Skip to main content

Intellifit: Dressing Room of the Future


One of the biggest consumer complaints in the apparel industry is that shoppers cannot find clothing that fits them. In fact, up to 84% of women alone claim they are unable to find clothing that fits, according to the most recent information from The NPD Group.

Intellifit’s virtual fitting rooms, which first launched at retail outlets just a few years ago, help combat that problem by helping consumers find clothing that fits them at that store. Retailers such as Levi’s, Lane Bryant, Catherine’s and David’s Bridal have all used Intellifit’s fitting rooms to help their consumers find their perfect fit either in stores or promotionally.

“We have found that no matter where we go, there’s an incredible amount of consumer interest,” said Rob Weber, president of Intellifit. “Consumers get excited, and many times there will be a line to use the fitting rooms.”

Intellifit’s virtual fitting rooms take more than just waist and hip measurements. They perform a three-dimensional body scan that takes measurements from more than 200 places on the body in just 10 seconds. The machine analyzes more than 200,000 data points in order to calculate those measurements. It then offers suggestions on which clothing sizes would best fit the consumer based on those measurements.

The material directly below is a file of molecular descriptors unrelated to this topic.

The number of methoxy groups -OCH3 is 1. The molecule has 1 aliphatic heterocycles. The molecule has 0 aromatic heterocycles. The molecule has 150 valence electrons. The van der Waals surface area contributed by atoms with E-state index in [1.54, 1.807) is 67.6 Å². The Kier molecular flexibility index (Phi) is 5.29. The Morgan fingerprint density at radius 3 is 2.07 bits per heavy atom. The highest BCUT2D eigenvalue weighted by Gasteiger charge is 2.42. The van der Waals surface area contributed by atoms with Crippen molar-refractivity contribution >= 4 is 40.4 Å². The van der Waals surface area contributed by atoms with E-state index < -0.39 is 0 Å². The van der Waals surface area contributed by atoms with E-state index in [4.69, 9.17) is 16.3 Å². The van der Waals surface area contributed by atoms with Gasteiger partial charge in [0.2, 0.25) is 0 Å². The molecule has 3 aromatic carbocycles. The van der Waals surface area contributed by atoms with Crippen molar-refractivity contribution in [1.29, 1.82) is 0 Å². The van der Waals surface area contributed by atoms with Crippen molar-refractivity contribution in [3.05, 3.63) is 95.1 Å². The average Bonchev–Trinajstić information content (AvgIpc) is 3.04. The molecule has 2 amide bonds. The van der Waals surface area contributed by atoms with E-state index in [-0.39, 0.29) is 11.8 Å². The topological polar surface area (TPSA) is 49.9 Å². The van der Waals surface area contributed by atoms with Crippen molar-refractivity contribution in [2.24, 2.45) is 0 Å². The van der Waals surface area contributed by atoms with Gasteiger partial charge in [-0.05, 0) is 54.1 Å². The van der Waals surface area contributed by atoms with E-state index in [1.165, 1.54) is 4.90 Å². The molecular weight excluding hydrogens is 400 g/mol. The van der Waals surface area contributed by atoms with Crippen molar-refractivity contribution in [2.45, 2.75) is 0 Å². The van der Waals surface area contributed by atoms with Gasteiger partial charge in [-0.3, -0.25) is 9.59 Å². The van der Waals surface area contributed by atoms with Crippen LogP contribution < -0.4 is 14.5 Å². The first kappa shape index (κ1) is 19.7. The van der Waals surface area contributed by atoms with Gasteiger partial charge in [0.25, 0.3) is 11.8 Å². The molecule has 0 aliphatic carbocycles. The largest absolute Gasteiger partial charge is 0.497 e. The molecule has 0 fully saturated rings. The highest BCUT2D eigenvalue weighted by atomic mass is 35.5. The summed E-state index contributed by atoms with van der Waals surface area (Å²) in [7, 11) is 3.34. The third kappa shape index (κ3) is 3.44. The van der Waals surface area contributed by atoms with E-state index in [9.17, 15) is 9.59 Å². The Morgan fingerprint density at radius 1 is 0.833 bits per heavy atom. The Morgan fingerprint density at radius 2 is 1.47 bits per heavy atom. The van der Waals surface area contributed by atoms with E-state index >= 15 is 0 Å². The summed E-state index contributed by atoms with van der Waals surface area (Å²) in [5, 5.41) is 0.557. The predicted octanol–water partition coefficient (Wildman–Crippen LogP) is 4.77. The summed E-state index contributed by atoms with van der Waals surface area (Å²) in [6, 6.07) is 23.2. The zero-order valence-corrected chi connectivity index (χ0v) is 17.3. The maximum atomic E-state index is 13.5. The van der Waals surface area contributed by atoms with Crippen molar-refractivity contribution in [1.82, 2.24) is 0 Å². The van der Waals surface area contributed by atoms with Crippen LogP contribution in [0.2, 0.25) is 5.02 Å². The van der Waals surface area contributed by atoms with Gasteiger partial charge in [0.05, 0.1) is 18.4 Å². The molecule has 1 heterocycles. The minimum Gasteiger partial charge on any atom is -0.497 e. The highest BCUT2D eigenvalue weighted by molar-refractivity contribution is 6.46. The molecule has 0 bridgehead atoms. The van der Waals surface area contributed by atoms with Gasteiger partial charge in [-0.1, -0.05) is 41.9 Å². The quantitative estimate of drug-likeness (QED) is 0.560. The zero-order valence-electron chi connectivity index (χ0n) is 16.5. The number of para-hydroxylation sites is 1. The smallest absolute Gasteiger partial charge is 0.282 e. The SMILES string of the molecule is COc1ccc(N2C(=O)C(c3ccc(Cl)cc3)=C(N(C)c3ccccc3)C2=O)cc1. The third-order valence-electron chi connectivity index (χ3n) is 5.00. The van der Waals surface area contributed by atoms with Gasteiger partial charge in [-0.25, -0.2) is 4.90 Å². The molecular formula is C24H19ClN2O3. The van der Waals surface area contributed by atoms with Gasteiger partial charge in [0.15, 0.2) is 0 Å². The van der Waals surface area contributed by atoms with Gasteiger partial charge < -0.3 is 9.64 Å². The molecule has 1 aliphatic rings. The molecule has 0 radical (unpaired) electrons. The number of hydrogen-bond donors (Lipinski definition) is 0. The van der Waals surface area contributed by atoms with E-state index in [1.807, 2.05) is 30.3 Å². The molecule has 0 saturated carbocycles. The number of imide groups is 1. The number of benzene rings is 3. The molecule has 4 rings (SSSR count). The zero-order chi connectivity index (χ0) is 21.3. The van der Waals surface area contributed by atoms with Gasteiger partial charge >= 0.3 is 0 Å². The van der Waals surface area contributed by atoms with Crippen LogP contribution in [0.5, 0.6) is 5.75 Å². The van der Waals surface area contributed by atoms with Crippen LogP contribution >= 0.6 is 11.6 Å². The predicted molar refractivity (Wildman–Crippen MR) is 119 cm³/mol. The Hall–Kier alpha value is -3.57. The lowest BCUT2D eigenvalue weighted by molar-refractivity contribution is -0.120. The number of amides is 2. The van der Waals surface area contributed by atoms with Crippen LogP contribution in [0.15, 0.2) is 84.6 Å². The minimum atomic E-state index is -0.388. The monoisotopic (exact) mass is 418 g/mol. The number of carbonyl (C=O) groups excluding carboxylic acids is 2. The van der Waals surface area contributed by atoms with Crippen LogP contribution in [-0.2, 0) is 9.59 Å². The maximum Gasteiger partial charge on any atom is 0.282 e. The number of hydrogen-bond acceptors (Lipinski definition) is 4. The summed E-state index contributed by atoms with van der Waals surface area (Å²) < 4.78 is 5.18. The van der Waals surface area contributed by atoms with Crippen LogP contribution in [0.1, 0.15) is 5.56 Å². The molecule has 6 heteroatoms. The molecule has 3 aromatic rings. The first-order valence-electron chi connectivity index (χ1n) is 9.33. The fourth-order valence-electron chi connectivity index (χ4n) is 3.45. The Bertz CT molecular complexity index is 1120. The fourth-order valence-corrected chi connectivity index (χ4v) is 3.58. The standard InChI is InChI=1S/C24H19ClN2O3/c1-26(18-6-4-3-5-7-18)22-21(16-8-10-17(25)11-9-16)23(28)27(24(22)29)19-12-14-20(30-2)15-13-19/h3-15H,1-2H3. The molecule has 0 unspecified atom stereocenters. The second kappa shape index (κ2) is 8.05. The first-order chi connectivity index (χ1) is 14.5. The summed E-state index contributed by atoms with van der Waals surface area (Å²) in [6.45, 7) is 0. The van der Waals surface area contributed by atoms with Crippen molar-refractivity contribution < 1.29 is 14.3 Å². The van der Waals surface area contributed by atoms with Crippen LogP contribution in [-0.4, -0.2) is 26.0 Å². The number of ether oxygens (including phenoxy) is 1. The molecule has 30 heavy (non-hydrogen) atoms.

The virtual fitting room works its magic by sending safe, low-power radio waves toward the person’s clothed body, Weber said. The vertical “wand” in the virtual fitting room contains 196 small antennas that send and receive low-power radio waves. The signals don’t “see” the person’s clothing and reflect off the person’s skin to give back measurements. These measurements are then put together in a consumer profile, called a “FitPrint.”

The FitPrint is automatically uploaded to Intellifit’s Web site, where consumers can access their own personal profile. He or she can log on with a username and password provided at the time of measurement to access fit recommendations as well as all measurements taken during his or her fit session.

Intellifit has partnered on its Web site with retailers such as Nordstrom, JoS. A. Bank and Gap, and apparel brands such as Polo, Nautica, Lands’ End and Dockers, so that consumers can order men’s custom-fit jeans, polo shirts, pants and tailored shirts from these companies using their FitPrints. Weber said that he expects women’s apparel items to be available on the Web site soon, as well.

“This is something that we’ve just recently launched, and it’s being received well,” Weber said. “It takes a lot of the edge off of customers who order clothing online, because they know before they order any clothing that it will fit them perfectly.”

In addition to working with retailers, Intellfit has also begun testing its fitting rooms at major international airports. The first virtual fitting room landed in the Philadelphia International Airport in late March, but Weber said that fitting rooms at other major airports, like Newark International and Baltimore/Washington International, are other possibilities.

“With people arriving at airports earlier since Sept. 11, they are looking for something to do—getting their measurements and clothing suggestions is like killing two birds with one stone,” Weber said.

This ad will auto-close in 10 seconds